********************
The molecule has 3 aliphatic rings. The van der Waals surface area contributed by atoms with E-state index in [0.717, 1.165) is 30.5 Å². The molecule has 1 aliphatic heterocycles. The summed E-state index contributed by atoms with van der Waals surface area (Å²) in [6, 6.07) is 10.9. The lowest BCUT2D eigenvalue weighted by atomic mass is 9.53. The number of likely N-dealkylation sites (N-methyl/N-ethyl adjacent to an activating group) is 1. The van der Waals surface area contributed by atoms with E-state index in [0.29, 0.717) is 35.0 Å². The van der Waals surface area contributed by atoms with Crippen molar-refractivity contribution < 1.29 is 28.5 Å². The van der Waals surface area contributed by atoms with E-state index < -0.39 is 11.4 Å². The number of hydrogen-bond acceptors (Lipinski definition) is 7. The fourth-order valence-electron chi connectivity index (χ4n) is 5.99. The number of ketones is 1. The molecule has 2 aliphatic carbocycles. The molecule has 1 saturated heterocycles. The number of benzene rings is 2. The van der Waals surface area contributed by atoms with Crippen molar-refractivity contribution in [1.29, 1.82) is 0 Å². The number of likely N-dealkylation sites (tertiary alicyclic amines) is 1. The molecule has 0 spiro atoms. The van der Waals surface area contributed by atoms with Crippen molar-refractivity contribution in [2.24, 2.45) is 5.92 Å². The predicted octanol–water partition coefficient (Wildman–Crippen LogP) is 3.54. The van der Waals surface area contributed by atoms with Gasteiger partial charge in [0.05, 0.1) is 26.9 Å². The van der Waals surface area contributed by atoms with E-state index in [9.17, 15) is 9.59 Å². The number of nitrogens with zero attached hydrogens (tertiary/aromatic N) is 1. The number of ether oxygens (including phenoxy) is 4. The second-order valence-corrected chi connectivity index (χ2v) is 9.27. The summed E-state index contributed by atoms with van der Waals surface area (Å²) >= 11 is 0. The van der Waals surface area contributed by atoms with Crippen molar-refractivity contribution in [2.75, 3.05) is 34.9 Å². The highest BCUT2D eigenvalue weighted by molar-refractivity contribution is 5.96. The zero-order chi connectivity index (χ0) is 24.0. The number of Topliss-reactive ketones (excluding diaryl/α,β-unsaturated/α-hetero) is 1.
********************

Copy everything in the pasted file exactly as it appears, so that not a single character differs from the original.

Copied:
The molecule has 3 aliphatic rings. The van der Waals surface area contributed by atoms with E-state index in [0.717, 1.165) is 30.5 Å². The molecule has 1 aliphatic heterocycles. The summed E-state index contributed by atoms with van der Waals surface area (Å²) in [6, 6.07) is 10.9. The lowest BCUT2D eigenvalue weighted by atomic mass is 9.53. The number of likely N-dealkylation sites (N-methyl/N-ethyl adjacent to an activating group) is 1. The van der Waals surface area contributed by atoms with E-state index in [0.29, 0.717) is 35.0 Å². The van der Waals surface area contributed by atoms with Crippen molar-refractivity contribution < 1.29 is 28.5 Å². The van der Waals surface area contributed by atoms with E-state index < -0.39 is 11.4 Å². The number of hydrogen-bond acceptors (Lipinski definition) is 7. The fourth-order valence-electron chi connectivity index (χ4n) is 5.99. The number of ketones is 1. The molecule has 2 aliphatic carbocycles. The molecule has 1 saturated heterocycles. The number of benzene rings is 2. The van der Waals surface area contributed by atoms with Crippen molar-refractivity contribution in [1.29, 1.82) is 0 Å². The number of likely N-dealkylation sites (tertiary alicyclic amines) is 1. The molecule has 0 spiro atoms. The van der Waals surface area contributed by atoms with Crippen molar-refractivity contribution in [2.24, 2.45) is 5.92 Å². The predicted octanol–water partition coefficient (Wildman–Crippen LogP) is 3.54. The van der Waals surface area contributed by atoms with Gasteiger partial charge in [0.05, 0.1) is 26.9 Å². The van der Waals surface area contributed by atoms with E-state index in [9.17, 15) is 9.59 Å². The number of nitrogens with zero attached hydrogens (tertiary/aromatic N) is 1. The number of ether oxygens (including phenoxy) is 4. The second-order valence-corrected chi connectivity index (χ2v) is 9.27. The summed E-state index contributed by atoms with van der Waals surface area (Å²) >= 11 is 0. The van der Waals surface area contributed by atoms with Crippen molar-refractivity contribution in [2.75, 3.05) is 34.9 Å². The highest BCUT2D eigenvalue weighted by molar-refractivity contribution is 5.96. The zero-order chi connectivity index (χ0) is 24.0. The number of Topliss-reactive ketones (excluding diaryl/α,β-unsaturated/α-hetero) is 1.